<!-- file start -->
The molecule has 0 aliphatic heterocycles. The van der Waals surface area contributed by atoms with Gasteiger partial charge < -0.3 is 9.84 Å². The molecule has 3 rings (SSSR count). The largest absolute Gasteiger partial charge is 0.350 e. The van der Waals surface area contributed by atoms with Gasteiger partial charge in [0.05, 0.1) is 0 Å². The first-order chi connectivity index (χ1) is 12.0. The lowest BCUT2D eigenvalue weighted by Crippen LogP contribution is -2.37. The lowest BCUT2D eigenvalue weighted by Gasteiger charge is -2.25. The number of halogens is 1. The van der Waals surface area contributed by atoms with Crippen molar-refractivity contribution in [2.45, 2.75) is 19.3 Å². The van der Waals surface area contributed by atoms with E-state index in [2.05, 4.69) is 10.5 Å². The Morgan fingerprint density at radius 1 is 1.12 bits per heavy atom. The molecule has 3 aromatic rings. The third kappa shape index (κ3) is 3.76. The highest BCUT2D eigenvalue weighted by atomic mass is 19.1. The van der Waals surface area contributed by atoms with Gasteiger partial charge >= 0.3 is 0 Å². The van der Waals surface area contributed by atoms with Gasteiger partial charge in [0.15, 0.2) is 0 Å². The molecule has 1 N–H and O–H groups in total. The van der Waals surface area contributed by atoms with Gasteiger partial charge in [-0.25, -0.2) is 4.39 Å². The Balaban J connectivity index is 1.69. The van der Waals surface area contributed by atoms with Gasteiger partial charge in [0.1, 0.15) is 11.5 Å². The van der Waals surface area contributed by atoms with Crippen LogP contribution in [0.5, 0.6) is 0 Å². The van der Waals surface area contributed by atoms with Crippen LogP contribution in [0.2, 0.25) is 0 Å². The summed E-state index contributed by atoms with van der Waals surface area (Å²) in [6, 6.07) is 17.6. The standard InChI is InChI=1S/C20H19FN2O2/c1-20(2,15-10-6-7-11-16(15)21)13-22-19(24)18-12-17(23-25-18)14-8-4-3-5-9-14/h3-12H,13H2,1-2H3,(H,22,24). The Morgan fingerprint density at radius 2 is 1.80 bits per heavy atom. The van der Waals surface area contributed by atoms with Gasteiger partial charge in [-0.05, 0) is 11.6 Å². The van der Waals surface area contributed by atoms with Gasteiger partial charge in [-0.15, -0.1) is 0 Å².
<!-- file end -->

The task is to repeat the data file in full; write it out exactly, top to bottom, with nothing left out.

The molecule has 0 aliphatic heterocycles. The van der Waals surface area contributed by atoms with Gasteiger partial charge < -0.3 is 9.84 Å². The molecule has 3 rings (SSSR count). The largest absolute Gasteiger partial charge is 0.350 e. The van der Waals surface area contributed by atoms with Gasteiger partial charge in [0.05, 0.1) is 0 Å². The first-order chi connectivity index (χ1) is 12.0. The lowest BCUT2D eigenvalue weighted by Crippen LogP contribution is -2.37. The lowest BCUT2D eigenvalue weighted by Gasteiger charge is -2.25. The number of halogens is 1. The van der Waals surface area contributed by atoms with Crippen molar-refractivity contribution in [2.45, 2.75) is 19.3 Å². The van der Waals surface area contributed by atoms with E-state index in [2.05, 4.69) is 10.5 Å². The Morgan fingerprint density at radius 1 is 1.12 bits per heavy atom. The molecule has 3 aromatic rings. The third kappa shape index (κ3) is 3.76. The highest BCUT2D eigenvalue weighted by atomic mass is 19.1. The van der Waals surface area contributed by atoms with Gasteiger partial charge >= 0.3 is 0 Å². The van der Waals surface area contributed by atoms with Gasteiger partial charge in [0.15, 0.2) is 0 Å². The molecule has 1 N–H and O–H groups in total. The van der Waals surface area contributed by atoms with Gasteiger partial charge in [-0.25, -0.2) is 4.39 Å². The Balaban J connectivity index is 1.69. The van der Waals surface area contributed by atoms with Gasteiger partial charge in [0.1, 0.15) is 11.5 Å². The van der Waals surface area contributed by atoms with Crippen LogP contribution in [0.5, 0.6) is 0 Å². The van der Waals surface area contributed by atoms with Crippen LogP contribution in [0.2, 0.25) is 0 Å². The summed E-state index contributed by atoms with van der Waals surface area (Å²) in [6, 6.07) is 17.6. The standard InChI is InChI=1S/C20H19FN2O2/c1-20(2,15-10-6-7-11-16(15)21)13-22-19(24)18-12-17(23-25-18)14-8-4-3-5-9-14/h3-12H,13H2,1-2H3,(H,22,24). The Morgan fingerprint density at radius 2 is 1.80 bits per heavy atom. The van der Waals surface area contributed by atoms with Gasteiger partial charge in [-0.05, 0) is 11.6 Å². The van der Waals surface area contributed by atoms with Gasteiger partial charge in [-0.15, -0.1) is 0 Å².